Recently I returned to something I loved when I was younger: fanfiction.
(Feel free to laugh. I know it sounds dorky, but I’m okay with it. Not everyone gets it, and that’s fine.)
For the uninitiated, fanfiction is where a writer will take existing characters and continue their stories, either in that character’s universe or another universe of the author’s choosing. The closest thing I can compare it to is like the show “Once Upon A Time”. The writers take all the famous fairytale characters, stick them in the real world, and see what would happen if almost everyone forgot their identities. What kind of people would they be? Would Snow White and Prince Charming still end up together, or would they fall in love with other people?
(If you’re still laughing, go ahead and get it out of your system. I promise this ties into something somewhat important.)
I never wrote any stories myself, but I spent a significant amount of time reading others’ stories about characters in universes I loved. The Chronicles of Narnia and the Lord of the Rings were my two favorite story universes, although I had others. I started reading Narnia fanfiction when I was twelve during a brutally hot summer. I remember this because I was too young to create an account and save my favorite stories. I remedied this by printing out my favorites. I actually have an entire three-inch three-ring binder full of fanfics I printed. I loved more than most books.
(Yeah, I was a dorky twelve-year-old, but I was also a happy twelve-year-old. I can never regret that.)
People read and write fanfics because sometimes the characters and settings are so good that you need to read more. I wanted to read about Peter and Susan and Edmund and Lucy’s adventures ruling Narnia. I wanted to know what happened to Susan after the final book. Did she ever make it to Narnia? Did she have children? Did she tell them about Narnia? I always wanted her to have a happy ending. In fan fiction, she can.
Laugh if you want (I feel like a few of you still are) but I loved those stories. Some are so special, I still think about them years later. One of my favorite stories about Susan was never finished; the last time the author updated it was July 7, 2009. Even though I never found out what the writer wanted Susan’s ending to be, I have still played around with the idea and imagined what I would want the end to be inside that universe.
Good stories have that effect.
The stories I’ve been reading lately have had the theme of redemption.
Redemption stories are my favorite.
There’s something beautiful about two broken characters helping the other at whatever personal cost. It isn’t a clean process, but a messy, complicated task that doesn’t have any predetermined goals or any clear ending. Yet, there’s something beautiful about a gruff, irritable character sacrificing something dear on behalf of another character they grow to love. It isn’t always romantic, but it is always meaningful.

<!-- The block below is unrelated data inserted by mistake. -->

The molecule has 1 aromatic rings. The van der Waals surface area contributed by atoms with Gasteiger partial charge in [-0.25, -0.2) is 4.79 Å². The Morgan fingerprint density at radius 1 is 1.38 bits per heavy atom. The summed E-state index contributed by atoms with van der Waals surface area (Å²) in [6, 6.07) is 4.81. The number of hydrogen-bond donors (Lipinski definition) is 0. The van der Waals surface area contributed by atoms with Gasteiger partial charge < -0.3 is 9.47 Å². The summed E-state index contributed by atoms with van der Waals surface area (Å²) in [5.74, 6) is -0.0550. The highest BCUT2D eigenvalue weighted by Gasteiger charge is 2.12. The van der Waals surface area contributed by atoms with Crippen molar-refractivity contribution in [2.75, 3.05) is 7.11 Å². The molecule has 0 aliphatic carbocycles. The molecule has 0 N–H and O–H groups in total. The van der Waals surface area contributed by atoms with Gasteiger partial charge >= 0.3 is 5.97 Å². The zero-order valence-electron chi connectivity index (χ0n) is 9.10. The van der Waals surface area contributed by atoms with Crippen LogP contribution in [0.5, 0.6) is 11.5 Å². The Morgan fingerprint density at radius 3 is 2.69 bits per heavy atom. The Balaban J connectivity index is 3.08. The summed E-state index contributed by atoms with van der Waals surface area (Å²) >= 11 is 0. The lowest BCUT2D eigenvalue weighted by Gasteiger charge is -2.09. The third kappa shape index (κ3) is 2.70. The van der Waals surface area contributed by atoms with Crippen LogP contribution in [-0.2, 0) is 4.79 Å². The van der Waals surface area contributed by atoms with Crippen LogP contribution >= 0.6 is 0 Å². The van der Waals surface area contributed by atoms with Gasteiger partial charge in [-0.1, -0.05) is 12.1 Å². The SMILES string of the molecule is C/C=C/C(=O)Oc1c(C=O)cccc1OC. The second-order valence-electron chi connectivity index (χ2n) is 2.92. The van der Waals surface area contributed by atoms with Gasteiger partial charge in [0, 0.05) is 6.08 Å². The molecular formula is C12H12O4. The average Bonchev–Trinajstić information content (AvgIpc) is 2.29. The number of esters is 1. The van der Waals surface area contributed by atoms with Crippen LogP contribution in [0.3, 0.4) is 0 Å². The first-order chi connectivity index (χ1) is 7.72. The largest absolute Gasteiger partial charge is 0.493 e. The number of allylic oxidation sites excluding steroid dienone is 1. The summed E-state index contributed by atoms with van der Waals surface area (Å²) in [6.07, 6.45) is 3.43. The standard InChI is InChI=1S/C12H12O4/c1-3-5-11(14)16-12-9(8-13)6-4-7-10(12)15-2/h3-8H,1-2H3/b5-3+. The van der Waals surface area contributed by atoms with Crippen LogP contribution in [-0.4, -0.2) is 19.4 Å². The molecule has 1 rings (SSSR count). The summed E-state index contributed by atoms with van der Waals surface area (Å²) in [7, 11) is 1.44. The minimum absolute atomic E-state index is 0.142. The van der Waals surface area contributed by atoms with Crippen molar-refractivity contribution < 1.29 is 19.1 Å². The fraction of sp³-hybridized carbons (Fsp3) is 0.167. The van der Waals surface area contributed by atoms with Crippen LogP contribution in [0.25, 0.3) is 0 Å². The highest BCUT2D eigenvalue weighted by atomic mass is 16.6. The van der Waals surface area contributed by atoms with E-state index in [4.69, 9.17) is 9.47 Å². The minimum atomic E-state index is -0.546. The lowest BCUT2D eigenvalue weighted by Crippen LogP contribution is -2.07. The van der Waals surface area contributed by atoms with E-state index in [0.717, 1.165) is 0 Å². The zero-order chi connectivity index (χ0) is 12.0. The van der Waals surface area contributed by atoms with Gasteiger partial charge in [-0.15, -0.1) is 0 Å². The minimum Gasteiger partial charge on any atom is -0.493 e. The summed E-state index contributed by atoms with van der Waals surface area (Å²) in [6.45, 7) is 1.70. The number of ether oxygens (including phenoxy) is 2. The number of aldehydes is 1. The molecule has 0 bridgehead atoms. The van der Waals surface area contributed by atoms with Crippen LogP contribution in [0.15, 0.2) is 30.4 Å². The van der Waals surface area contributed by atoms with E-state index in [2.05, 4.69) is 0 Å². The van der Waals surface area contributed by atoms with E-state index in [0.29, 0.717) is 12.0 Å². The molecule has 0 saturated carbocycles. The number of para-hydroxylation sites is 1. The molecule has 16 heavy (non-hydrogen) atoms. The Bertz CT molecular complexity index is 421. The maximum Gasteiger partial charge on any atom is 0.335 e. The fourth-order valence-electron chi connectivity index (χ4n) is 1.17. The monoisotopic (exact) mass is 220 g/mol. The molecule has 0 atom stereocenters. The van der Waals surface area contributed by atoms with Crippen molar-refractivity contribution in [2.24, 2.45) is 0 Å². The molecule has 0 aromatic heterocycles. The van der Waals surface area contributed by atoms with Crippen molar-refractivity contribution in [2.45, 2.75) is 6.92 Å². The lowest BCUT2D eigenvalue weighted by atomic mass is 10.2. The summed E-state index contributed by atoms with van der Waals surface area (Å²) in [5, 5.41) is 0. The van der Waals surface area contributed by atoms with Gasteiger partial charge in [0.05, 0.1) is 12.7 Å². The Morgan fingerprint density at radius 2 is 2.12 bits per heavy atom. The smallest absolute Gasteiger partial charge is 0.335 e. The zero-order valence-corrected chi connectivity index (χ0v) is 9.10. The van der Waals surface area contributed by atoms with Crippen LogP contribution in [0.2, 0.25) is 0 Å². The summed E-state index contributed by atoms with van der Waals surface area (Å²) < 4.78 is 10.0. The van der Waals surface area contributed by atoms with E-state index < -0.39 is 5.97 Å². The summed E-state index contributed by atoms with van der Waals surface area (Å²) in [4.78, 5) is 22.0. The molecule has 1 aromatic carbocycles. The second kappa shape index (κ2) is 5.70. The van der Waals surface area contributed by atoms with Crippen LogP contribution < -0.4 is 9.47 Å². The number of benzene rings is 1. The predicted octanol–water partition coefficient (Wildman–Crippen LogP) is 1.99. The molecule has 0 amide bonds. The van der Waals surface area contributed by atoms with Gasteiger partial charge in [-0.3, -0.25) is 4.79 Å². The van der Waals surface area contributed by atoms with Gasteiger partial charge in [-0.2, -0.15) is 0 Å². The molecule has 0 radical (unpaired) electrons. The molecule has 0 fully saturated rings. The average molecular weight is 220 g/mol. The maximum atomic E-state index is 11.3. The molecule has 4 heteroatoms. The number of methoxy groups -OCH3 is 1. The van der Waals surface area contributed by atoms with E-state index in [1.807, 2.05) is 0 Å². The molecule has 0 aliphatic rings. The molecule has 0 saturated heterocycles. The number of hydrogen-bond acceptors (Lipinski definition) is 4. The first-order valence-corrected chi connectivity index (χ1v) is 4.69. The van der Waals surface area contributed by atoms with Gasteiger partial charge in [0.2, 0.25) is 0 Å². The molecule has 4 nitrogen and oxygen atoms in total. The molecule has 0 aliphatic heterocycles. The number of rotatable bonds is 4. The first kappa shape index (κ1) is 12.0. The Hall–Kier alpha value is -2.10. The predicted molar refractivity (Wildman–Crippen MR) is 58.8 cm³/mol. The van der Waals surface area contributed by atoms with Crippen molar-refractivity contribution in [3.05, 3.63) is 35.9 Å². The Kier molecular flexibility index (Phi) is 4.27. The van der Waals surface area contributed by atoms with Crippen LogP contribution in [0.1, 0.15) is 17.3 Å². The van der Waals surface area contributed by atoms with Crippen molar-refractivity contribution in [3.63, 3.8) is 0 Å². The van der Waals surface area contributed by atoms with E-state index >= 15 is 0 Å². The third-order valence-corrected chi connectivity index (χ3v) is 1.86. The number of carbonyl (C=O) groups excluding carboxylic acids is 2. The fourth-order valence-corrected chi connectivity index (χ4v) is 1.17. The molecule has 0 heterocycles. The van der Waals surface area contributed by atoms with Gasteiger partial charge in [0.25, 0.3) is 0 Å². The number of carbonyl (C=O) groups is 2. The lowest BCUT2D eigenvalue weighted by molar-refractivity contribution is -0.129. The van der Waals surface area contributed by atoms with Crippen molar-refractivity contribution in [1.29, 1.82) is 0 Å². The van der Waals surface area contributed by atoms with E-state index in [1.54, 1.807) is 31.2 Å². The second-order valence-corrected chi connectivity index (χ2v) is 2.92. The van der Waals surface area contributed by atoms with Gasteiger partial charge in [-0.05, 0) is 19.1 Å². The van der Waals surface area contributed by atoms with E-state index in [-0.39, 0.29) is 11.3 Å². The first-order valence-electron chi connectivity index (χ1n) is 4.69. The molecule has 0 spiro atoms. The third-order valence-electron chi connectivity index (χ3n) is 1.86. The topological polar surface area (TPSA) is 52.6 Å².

Good fanfiction highlights something precious in humanity: people want to redeem the irredeemable.
People see defeated characters and want to fix them. People still root for characters who have messed up, are broken down, and seem irreparably damaged. We want them to heal. We want them to thrive. We want to take impossibly bad situations and bring the character through so they can have a fulfilling life. Not every character lives, but every character has a purpose that helps others.
We want to see the sacrifices necessary for healing to take place. We want to see the character’s desperation to change and see them make the effort to do so.
We see ourselves and our brokenness in those characters and hope others will take a chance on us, too.
We all want to believe, in some small way, that we are redeemable too.
Maybe it is possible that even the worst people can still do good; no one is truly too far gone.
In these stories with broken and hurting characters, there is hope.
I think that’s beautiful.
Someone can read about a villain, have compassion on them, and write a story where they are redeemed. The villain grows into a complex character who doesn’t always do the right thing but wants to try. Through a creative backstory, the audience has empathy and understands why the villain became a villain. Not every book, movie, or television series gives enough background to explain every character.
In fan fiction, Boromir isn’t tempted by the One Ring, Susan makes it back to Narnia, and Anakin Skywalker is a good father who never turns into Darth Vader.
It’s hope and it’s beautiful.
So, yeah, fan fiction can be weird. Believe me, I’ve run across plenty of those stories. And not all fan fiction holds the same moral values found in the Bible. I’m not trying to say they all are good and pure and acceptable because many stories are not. I’m also not suggesting you go out and read the first story you can find on the internet. That is a very bad idea.
Yet, in the stories that have meant the most to me, I have found the beliefs I hold so dear. Underneath it all, the intent is to redeem and heal broken characters from their past and give them a future.
I think that’s what Christianity is all about: broken, messed-up people who need unconditional love and acceptance for redemption. We need someone else’s sacrifice and someone else’s love to empower and enable us to change.
We couldn’t fix our brokenness, but we needed someone to enter our story and rewrite the past to give us a future.
“You were dead because of your sins and because your sinful nature was not yet cut away. Then God made you alive with Christ, for he forgave all our sins. He canceled the record of the charges against us and took it away by nailing it to the cross. In this way, he disarmed the spiritual rulers and authorities. He shamed them publicly by his victory over them on the cross.”
If there’s something that means a lot to you, I hope you find an echo of Jesus somewhere inside. ❤